Sameer Ashar and Amna Akbar—
Liberals and progressives bemoan the problems of immigration enforcement and deportation along the vectors of racialization and criminalization. Their critique goes something like this: the immigration enforcement system is unfair in how it targets Black and Latinx and other immigrants of color, and this targeting has worsened as immigration enforcement has become increasingly entangled with criminal law enforcement. (A related concern has been that “immigrants are not criminals”: but both immigrant rights and racial justice movements have deconstructed and debunked this idea, since the meaning of what it is to be a criminal is just as raced and historically contingent as being an immigrant.) These concerns are played out in a field of celebratory narratives about the United States as a nation of immigrants, erasing the settler colonial routes of the country’s political and economic power. By failing to consider questions of political economy—specifically how racial capitalism has shaped our present—these critiques lack explanatory power and historical grounding.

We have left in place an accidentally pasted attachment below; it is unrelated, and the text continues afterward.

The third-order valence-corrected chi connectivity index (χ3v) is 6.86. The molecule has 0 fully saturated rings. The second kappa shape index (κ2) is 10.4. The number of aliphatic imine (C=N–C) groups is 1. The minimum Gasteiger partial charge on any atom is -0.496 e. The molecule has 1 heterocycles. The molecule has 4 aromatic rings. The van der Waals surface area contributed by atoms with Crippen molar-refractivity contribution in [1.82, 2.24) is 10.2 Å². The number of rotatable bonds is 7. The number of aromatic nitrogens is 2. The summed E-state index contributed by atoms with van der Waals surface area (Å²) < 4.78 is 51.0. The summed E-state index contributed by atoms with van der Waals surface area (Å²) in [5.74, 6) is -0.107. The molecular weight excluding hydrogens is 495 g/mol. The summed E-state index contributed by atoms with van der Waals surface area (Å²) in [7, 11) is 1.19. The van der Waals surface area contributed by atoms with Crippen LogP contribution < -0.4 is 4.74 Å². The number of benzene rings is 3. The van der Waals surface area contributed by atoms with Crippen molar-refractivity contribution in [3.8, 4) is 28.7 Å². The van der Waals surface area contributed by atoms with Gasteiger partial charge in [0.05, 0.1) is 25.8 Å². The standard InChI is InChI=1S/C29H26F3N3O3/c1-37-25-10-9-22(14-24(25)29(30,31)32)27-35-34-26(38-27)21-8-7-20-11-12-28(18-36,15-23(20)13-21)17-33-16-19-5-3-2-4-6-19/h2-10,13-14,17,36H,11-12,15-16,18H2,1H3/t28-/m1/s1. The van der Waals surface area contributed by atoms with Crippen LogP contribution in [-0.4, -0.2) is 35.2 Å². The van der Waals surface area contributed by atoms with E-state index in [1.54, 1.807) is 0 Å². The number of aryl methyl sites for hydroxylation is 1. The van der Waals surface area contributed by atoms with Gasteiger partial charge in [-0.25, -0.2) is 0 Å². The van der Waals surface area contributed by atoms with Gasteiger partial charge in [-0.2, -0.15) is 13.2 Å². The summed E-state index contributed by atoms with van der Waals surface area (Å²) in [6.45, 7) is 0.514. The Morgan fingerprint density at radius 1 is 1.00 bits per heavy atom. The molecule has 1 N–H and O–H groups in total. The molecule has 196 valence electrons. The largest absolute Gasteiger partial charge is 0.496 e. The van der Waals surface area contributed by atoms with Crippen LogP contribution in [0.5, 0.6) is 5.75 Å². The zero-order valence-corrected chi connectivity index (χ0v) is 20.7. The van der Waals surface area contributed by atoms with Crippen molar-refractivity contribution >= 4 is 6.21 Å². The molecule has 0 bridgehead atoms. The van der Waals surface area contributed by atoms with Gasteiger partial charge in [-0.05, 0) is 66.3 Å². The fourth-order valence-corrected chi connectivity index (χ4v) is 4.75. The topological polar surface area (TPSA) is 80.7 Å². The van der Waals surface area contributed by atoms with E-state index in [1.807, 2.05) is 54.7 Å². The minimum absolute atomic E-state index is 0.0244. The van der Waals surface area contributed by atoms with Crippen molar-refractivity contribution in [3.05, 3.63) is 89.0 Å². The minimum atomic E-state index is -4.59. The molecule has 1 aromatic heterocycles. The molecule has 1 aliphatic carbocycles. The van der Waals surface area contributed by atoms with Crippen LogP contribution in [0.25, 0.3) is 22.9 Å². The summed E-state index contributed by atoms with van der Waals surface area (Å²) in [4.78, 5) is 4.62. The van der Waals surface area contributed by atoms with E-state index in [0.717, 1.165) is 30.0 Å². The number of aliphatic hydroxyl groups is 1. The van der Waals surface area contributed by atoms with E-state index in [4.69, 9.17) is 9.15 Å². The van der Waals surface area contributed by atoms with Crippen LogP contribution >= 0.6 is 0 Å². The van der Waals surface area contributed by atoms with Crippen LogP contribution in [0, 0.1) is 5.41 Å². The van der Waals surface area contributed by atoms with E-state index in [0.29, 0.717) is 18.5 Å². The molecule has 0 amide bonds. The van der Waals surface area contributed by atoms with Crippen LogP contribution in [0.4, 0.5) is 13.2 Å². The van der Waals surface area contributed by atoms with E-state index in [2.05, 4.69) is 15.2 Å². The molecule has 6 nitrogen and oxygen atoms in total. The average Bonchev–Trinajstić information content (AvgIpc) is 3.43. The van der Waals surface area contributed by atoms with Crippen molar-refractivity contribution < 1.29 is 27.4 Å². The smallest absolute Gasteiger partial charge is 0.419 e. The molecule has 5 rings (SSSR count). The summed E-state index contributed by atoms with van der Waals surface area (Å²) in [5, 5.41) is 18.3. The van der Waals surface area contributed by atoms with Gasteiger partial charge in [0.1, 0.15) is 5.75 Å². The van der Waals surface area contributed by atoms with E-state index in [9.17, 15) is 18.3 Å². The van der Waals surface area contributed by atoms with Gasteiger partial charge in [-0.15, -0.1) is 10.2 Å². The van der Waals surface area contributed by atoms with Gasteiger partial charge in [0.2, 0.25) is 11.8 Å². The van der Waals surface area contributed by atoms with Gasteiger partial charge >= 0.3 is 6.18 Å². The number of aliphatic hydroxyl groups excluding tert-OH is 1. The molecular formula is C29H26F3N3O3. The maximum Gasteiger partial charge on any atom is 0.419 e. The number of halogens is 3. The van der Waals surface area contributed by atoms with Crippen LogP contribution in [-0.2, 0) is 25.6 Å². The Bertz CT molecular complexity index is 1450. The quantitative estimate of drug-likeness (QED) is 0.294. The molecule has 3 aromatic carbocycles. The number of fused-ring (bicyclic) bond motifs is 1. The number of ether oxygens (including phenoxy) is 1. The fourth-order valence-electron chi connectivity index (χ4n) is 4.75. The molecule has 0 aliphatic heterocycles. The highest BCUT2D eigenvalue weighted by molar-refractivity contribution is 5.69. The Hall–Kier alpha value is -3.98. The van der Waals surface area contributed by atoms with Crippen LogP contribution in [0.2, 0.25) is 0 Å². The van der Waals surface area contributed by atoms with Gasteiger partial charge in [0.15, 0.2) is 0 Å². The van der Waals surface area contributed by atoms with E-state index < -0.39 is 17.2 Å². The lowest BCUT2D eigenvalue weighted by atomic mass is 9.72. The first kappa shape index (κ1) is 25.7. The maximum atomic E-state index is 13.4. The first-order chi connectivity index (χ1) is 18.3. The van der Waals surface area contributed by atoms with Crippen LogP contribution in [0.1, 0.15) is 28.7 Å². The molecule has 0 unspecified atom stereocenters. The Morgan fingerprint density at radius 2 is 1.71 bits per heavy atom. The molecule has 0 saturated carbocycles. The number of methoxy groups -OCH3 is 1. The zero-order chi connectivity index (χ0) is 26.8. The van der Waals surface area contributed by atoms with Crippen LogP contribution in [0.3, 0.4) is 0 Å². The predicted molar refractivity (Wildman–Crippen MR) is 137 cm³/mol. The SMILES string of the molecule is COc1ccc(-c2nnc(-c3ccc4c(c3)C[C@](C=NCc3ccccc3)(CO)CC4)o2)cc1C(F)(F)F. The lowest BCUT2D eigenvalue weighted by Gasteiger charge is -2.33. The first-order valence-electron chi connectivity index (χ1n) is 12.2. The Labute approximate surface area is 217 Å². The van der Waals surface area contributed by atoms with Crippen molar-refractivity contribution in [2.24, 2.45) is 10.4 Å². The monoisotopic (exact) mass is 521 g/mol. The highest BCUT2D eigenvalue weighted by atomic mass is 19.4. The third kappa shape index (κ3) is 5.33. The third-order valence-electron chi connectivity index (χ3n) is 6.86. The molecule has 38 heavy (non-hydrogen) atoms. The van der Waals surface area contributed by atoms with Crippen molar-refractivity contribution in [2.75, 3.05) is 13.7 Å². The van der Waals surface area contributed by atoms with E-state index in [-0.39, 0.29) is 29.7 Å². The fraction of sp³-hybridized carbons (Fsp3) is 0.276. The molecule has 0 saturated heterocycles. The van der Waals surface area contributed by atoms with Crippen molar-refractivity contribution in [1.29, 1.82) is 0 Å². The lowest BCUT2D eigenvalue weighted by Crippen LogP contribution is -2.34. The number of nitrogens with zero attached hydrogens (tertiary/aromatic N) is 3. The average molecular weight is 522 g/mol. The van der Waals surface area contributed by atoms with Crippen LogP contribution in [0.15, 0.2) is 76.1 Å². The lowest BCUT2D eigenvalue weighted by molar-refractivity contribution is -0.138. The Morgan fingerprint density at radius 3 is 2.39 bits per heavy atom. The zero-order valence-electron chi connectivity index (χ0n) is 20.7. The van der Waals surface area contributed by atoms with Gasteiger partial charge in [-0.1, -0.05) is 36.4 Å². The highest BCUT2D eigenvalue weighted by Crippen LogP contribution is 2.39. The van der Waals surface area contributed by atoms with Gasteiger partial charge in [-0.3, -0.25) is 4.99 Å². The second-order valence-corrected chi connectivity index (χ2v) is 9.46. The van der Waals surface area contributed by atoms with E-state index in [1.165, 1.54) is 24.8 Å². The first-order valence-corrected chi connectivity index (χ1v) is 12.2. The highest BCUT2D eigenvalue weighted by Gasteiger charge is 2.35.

In this two-part series, joining colleagues such as Tendayi Achiume, Angélica Cházaro, César Cuauhtémoc García Hernández, and Sherally Munshi, we make the case that political economy and racial capitalism are central to any thoroughgoing understanding of immigration enforcement. We write in opposition to race-neutral law-and-economics descriptions of interior enforcement, such as that of Adam Cox and Eric Posner. Immigration enforcement provides a lens for understanding the global and historical relationships between the state, the market, and workers. Immigration enforcement, after all, emerged as a post-colonial tool in white settler nations like the United States and Canada as a way to limit and exclude the arrival of former colonial subjects. Here, we introduce questions and concerns that come into play when viewing immigration enforcement through a political economy lens.